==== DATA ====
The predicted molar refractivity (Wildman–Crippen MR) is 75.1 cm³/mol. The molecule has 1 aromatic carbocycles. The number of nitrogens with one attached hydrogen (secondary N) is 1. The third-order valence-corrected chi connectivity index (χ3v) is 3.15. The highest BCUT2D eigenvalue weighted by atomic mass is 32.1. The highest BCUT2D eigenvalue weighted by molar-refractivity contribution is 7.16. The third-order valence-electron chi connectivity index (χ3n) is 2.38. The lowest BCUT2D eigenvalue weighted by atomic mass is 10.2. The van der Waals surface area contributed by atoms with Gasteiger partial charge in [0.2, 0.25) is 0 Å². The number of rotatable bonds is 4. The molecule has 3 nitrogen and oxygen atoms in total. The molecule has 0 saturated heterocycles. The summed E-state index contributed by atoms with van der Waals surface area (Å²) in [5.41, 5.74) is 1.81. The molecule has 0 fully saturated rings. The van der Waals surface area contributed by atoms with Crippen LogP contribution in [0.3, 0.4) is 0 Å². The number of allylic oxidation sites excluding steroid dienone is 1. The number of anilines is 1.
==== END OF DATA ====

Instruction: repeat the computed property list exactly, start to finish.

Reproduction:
The predicted molar refractivity (Wildman–Crippen MR) is 75.1 cm³/mol. The molecule has 1 aromatic carbocycles. The number of nitrogens with one attached hydrogen (secondary N) is 1. The third-order valence-corrected chi connectivity index (χ3v) is 3.15. The highest BCUT2D eigenvalue weighted by atomic mass is 32.1. The highest BCUT2D eigenvalue weighted by molar-refractivity contribution is 7.16. The third-order valence-electron chi connectivity index (χ3n) is 2.38. The lowest BCUT2D eigenvalue weighted by atomic mass is 10.2. The van der Waals surface area contributed by atoms with Gasteiger partial charge in [0.2, 0.25) is 0 Å². The number of rotatable bonds is 4. The molecule has 3 nitrogen and oxygen atoms in total. The molecule has 0 saturated heterocycles. The summed E-state index contributed by atoms with van der Waals surface area (Å²) in [5.41, 5.74) is 1.81. The molecule has 0 fully saturated rings. The van der Waals surface area contributed by atoms with Crippen LogP contribution in [0.3, 0.4) is 0 Å². The number of allylic oxidation sites excluding steroid dienone is 1. The number of anilines is 1.